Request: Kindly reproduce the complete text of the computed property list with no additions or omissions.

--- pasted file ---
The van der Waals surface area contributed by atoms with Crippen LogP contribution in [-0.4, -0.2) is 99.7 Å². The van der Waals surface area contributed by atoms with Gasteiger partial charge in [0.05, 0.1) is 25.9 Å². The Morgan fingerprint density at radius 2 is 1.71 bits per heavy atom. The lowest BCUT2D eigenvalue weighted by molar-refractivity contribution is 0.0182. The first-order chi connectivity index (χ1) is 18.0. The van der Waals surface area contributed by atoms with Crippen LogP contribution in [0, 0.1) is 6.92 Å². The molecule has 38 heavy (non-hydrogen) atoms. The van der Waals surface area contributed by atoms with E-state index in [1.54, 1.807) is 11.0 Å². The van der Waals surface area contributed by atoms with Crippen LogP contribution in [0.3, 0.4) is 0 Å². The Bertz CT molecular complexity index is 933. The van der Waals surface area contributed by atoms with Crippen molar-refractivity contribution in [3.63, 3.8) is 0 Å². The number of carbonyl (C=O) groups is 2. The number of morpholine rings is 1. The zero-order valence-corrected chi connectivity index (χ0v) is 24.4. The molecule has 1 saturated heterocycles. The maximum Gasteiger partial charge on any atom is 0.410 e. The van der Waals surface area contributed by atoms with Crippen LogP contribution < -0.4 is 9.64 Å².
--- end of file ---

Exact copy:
The van der Waals surface area contributed by atoms with Crippen LogP contribution in [-0.4, -0.2) is 99.7 Å². The van der Waals surface area contributed by atoms with Gasteiger partial charge in [0.05, 0.1) is 25.9 Å². The Morgan fingerprint density at radius 2 is 1.71 bits per heavy atom. The lowest BCUT2D eigenvalue weighted by molar-refractivity contribution is 0.0182. The first-order chi connectivity index (χ1) is 18.0. The van der Waals surface area contributed by atoms with Crippen LogP contribution in [0, 0.1) is 6.92 Å². The molecule has 38 heavy (non-hydrogen) atoms. The van der Waals surface area contributed by atoms with E-state index in [1.54, 1.807) is 11.0 Å². The van der Waals surface area contributed by atoms with Crippen LogP contribution in [0.3, 0.4) is 0 Å². The Bertz CT molecular complexity index is 933. The van der Waals surface area contributed by atoms with Crippen molar-refractivity contribution in [3.63, 3.8) is 0 Å². The number of carbonyl (C=O) groups is 2. The number of morpholine rings is 1. The zero-order valence-corrected chi connectivity index (χ0v) is 24.4. The molecule has 1 saturated heterocycles. The maximum Gasteiger partial charge on any atom is 0.410 e. The van der Waals surface area contributed by atoms with Crippen LogP contribution < -0.4 is 9.64 Å².